search after Proserpina. At times she appears in her chariot drawn by dragons. (Keightley's Mythology, p. 170, seqq.)—The Latin name Ceres is in reality of the same force with the Greek appellation DeMeter (Amuntmp, i.e., us/tmp), the Roman C being originally the same letter, both in figure and power, as the Greek T, which was often employed as a mere guttural aspirate, especially in the old AEolic dialect, from which the Latin is principally derived. (Compare Knight on the Greek Alphabet, p. 4, seqq.) The hissing termination, too, in the S, belonged to the same : wherefore the word, which the Attics and Ionians wrote EPA, EPE, or HPH, would naturally be written TEPEX by the old AEolics; the Greeks always accommodating their orthography to their pronunciation; and not, like the English and French, encumbering their words with a number of useless letters. Ceres, however, was not a personification of the brute matter which composed the earth, but of the passive productive principle supposed to pervade it (Orid, Fast, 1, 673.— Virg, Georg., 2, 324); which, joined to the active, was held to be the cause of the organization and animation of its substance; from whence arose her other Greek hame AHQ, “the inventress.” She is mentioned by yo. (loc. cit.) as the wife of the omnipotent Father, Æther or Jupiter, and therefore the same as Juno; who is usually honoured with that title, and whose Greek name HPH signifies, as before observed, precisely the same. (Plutarch, ap. Euseb., Prap. Evang., 3, 1.) The Latin name Juno is derived from the Greek AIQNH, the female Zeus or Ais; the Etruscan, through which the Latin received much of its orthography, having no D or O in its alphabet. The ancient Germans worshipped the same goddess under the name of Hertha, the form and meaning of which still remain in our word Earth. The Greek title seems originally to have had a more general signification; for without the aspirate (which was anciently added and omitted almost arbitrarily) it becomes EPE; and by an abbreviation very common in the Greek tongue, PE, or PEE; which, pronounced with the broad termination of some dialects, become PEA ; and with the hissing one of others, PEX or RES; a word retained in the Latin, signifying properly matter, and figuratively every quality and modification that can belong to it. The Greek has no word of such comprehensive meaning; the old general term being in the refinement of their language rendered more specific, and appropriated to that principal mass of matter which forms the terraqueous globe, and which the Latins also expressed by the same word united to the Greek article to pa—TERRA. (Knight, Inquiry, &c., § 35, seqq.—Class. Journ., vol. 23, p. 228, and vol. 25, p. 39–SainteCroix, Mystères du Paganisme, vol. 1, p. 159.) Ceri Nrhus, a town of Euboea, in the vicinity of Histiaea, and near a small river called Budorus. The name of Geronda, attached to a hamlet on the western coast, seems to recall that of Cerinthus. (Scymn., Ch., 574.—Plut., Quast. Gr.—Op., ed. Reiske, vol. 7, p. 187.) CERNE, an island without the pillars of Hercules, on the African coast, mentioned by Hanno in his Periplus, as it is usually though incorrectly termed. Here he established a colony, and it was always the depôt of the Carthaginians on the Atlantic coast of Africa. Hanno says that it was the same distance from the Columns of Hercules that Carthage was. According to Rennell, the island of Cerne is the modern Arguin. Gussellin, however, makes this island to be the modern Fedala. (Wid, the account of Hanno's voyage under the article Africa.) Ceretini, a people of Hispania Tarraconensis, at the foot of the Pyrenees, and to the east of the Wascones. Pliny divides them into the Ceretani Augustani (so named from Augustus having enlarged their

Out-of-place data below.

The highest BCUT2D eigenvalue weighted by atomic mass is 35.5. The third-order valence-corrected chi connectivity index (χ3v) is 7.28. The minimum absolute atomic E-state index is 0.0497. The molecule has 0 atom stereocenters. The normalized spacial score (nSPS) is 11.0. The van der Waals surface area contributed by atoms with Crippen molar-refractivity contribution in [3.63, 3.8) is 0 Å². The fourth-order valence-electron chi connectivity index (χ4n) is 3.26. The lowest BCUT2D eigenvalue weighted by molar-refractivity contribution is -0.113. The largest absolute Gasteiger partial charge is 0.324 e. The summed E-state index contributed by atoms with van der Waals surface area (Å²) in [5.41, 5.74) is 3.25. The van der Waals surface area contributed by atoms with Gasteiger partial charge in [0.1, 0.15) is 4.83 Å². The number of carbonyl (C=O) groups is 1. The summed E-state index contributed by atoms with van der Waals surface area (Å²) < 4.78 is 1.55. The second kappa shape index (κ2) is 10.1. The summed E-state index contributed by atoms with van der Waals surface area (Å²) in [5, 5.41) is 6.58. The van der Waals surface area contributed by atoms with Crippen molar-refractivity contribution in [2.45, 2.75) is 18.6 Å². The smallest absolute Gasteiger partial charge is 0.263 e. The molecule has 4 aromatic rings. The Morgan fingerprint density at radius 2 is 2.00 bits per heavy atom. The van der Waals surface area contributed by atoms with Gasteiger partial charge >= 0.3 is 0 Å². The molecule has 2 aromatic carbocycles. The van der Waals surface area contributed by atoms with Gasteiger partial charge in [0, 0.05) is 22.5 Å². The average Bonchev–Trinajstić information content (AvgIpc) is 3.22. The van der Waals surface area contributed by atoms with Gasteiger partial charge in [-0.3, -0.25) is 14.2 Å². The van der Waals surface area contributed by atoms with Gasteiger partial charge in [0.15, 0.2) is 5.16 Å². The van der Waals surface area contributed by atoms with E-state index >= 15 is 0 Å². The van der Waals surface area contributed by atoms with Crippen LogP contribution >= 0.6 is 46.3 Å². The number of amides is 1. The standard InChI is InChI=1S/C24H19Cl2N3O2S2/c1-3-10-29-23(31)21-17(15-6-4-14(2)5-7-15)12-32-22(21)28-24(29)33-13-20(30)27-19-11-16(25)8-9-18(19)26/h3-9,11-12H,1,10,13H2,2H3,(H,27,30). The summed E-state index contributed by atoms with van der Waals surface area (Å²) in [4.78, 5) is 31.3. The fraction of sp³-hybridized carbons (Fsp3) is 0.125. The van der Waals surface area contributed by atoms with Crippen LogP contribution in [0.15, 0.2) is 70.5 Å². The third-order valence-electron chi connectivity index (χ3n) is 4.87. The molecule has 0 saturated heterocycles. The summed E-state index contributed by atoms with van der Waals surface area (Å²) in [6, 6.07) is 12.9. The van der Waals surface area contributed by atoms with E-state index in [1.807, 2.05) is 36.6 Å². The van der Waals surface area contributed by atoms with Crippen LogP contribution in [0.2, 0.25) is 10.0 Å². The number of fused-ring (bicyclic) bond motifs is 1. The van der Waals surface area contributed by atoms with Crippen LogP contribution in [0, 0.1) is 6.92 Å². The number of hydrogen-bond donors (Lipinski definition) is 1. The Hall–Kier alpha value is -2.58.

territory), and the Ceretani Juliani, who possessed the Jus Latii. Their country answers to the district of Cerdagne in Catalonia. (Plin., 3, 3–Petr. de Marca, 1, 12.) CestriNE, a district of Epirus, separated fro Thesprotia by the river Thyamis. It was said to have taken its name from Cestrinus, the son of Helenus, having previously borne the appellation of Cammania. It is now called Philates. (Pausan., 1, 11. —Steph. Byz., s. v. Kaunavia.-Thucyd., 1, 46.) Cethegus, I. a Roman consul, A.U.C. 421. He was obliged to lay down his office on account of some informality in his election.—II. M. Cornelius, a distinguished Roman orator. Being sent as praetor to Sicily, he quelled a sedition of the soldiers in that island. He was called to the censorship before he had been consul, a thing not in accordance with Roman usage, and obtained this latter office six years subsequently, B.C. 204. He carried on the war against the Carthaginians in Etruria, and defeated Mago, who was coming with succours for Hannibal. (Liv., 27, 11.Id., 30, 18.)—III. C. Cornelius, proconsul in Spain, A.U.C. 552, defeated a numerous army of the Sedetani. Being elected consul, A.U.C. 557, he gained a great victory over the Insubres, and on his return to Rome obtained the honours of a triumph. The people having afterward chosen him censor, he assigned distinct places to the senators at the public games. (Liv., 31, 49.-Id., 32, 30.—Id., 35, 9.)—IV. C. Cornelius, a Roman rendered powerful by his influence with Marius. He himself was wholly govermed by a female named Praecia, who obtained for Lucullus the government of Cilicia. (Plut., Wit. Lucull.)—W. C. Cornelius, a Roman of the most corrupt and abandoned character, and one of the accomplices of Catiline. He was strangled in prison by order of the senate. (Sall., Bell. Cat.) Ceto, a daughter of Pontus and Terra, who married Phorcys, by whom she had the three Gorgons, the Graeae, Echidna, and the serpent that watched the golden apples. (Hesiod, Theog., 270.) CAEus, an incorrect form for Coeus or Coios. (Wid. Coeus.) CEyx, a king of Trachinia, and husband of Alcyone. He was drowned as he went to consult the oracle of Claros; and his wife, having been apprized of his fate in a dream, found his corpse on the shore. They were both changed into Halcyons. (Wid. Alcyone.) ChabóRAs, a river of Mesopotamia, springing, according to Ptolemy, from Mount Masius, a little to the west of Nisibis, but, according to other authorities, a little east of Charra. These last are followed by D'Anville. It fell into the Euphrates near the town of Circesium. Its modern name is the Khabour. In the Anabasis of Xenophon (1, 4, 19–Compare Ind. Nom. to the edition of Zeune), it is called the Araxes, which appears to be an appellative term, as we find it applied to many other rivers in antiquity. The Chaboras is called by Strabo (747) the Abborras; by Zosimus (3, 13) the Abūras. (Compare Amm. Marcell., 14, 1, and 23, 5–Mannert, Geogr., vol. 5, p. 268, seqq.) **i. a celebrated Athenian general, at first a disciple of Plato's, who distinguished himself in the military movements of Athens during the fourth century before our era, after the termination of the Peloponnesian war. One of his first exploits was the aiding of Evagoras, king of Salamis, in the island of Cyprus, against the Persian arms. He was after this sent to the aid of the Boeotians, who had been attacked by Agesilaus, and he disconcerted the Spartan general by a manoeuvre hitherto unknown to the Greeks. His army, on this occasion, being hard pressed by the foe, who had already become sure of victory, Chabrias ordered his soldiers to plant one knee “..." ground, and rest their spears firmly on the other, covering their persons at the same time with their shields. Agesilaus, not daring to attack them in this position, drew back his sorces into camp. A statue was erected to Chabrias in honour of this exploit, and he was represented in the posture just described. Some of the learned of modern times think that they recognise this statue in that of the “Gladiator.” Chabrias afterward defeated near Naxos the fleet of the Lacedaemonians, and thus restored to Athens the control of the sea, which she had lost since the battle of AEgos Potamos. Subsequently to this he was accused of treason for having allowed Oropus to be surprised by the Theban exiles, but was acquitted notwithstanding the powerful efforts of his foes, and particularly of Callistratus. Finding a stay at Athens rather unsafe, he accepted the offer of Tachus, king of Egypt, who already had Agesilaus in his service, and accepted the command of his naval forces. Tachus, however, having been abandoned by Agesilaus, who sided with his son Nectanebis, Chabrias returned to Athens, and he was then sent into Thrace to take charge of the war against Chersobleptes. His operations, however, were not very successful in this quarter, owing to the disorganized state of the Greclan forces, in consequence of the sailure of their pay. Not long after this the social war, as it has been termed, broke out between the Athenians on the one side, and the Byzantines, together with the inhabitants of Chios, Rhodes, and Cos, on the other. The Athenians gave the command of their forces to Chares, and Chabrias went with him as second in authority, having charge of the fleet according to Diodorus Siculus, but, as Nepos informs us, in the character of a simple volunteer. They proceeded to attack Chios; and Chares, wishing to make an onset by both sea and land, gave the command of his ships to Chabrias. The latter succeeded in forcing an entrance into the harbour, but, not being followed by the remainder of the squadron, he was surrounded by the vessels of the enemy, and fell bravely defending his ship, although he might have escaped had he felt inclined. Great honours were paid to his memory at Athens. Demosthenes says, that he took in the course of his life seventeen cities and seventy vessels; that he made three thousand prisoners, and brought one hundred and ten talents into the public treasury; that he erected also many trophies, but his foes not a single one for any victory over him. He adds, that the Athenians, during the whole time Chabrias was commander, never lost a single city, a single fortress, a single vessel, or even a single soldier. In this, no doubt, there is great exaggeration; still, however, he appears to have been a very able general, and one that would have equalled all who went before him, had he lived in more favourable times. Plutarch says, that Chabrias, though at other times scarcely anything could move him, was in the moment of action impetuously vehement, and exposed his person with a boldness ungoverned by discretion. We have his life by Cornelius Nepos, but it is a very meager one. Xenophon, in his Greek history, might have given us more details respecting him ; but the partiality of this writer for Sparta prevented him from saying much in favour of the Athenian commander. (Corn. Nep. in Wit.—Perizon. ad AEl., W. H., 5, 1.—Diod. Suc., 15, 32, seqq.—Xen., Hist. Gr., 5, 1, 10, seqq.—Demosth., adv. Leptin., 17, &c.) ChaeremoN, I. a tragic poet of Athens, who flourished about 338 B.C. The earliest testimony, perhaps, in relation to this poet, is the mention made of him by the comic writer Eubulus. (Athenæus, 2, p. 43, c.—Compare Aristot., Poet, 2, 25.—Id., Rhet., 2, 23, et 29.-Theophrast., Hist. Plant., 5, 9, 5.Clinton's Fasti Hellenici, 2d ed., p. xxxii.)—II. A philosopher and historian of Alexandrea. He accom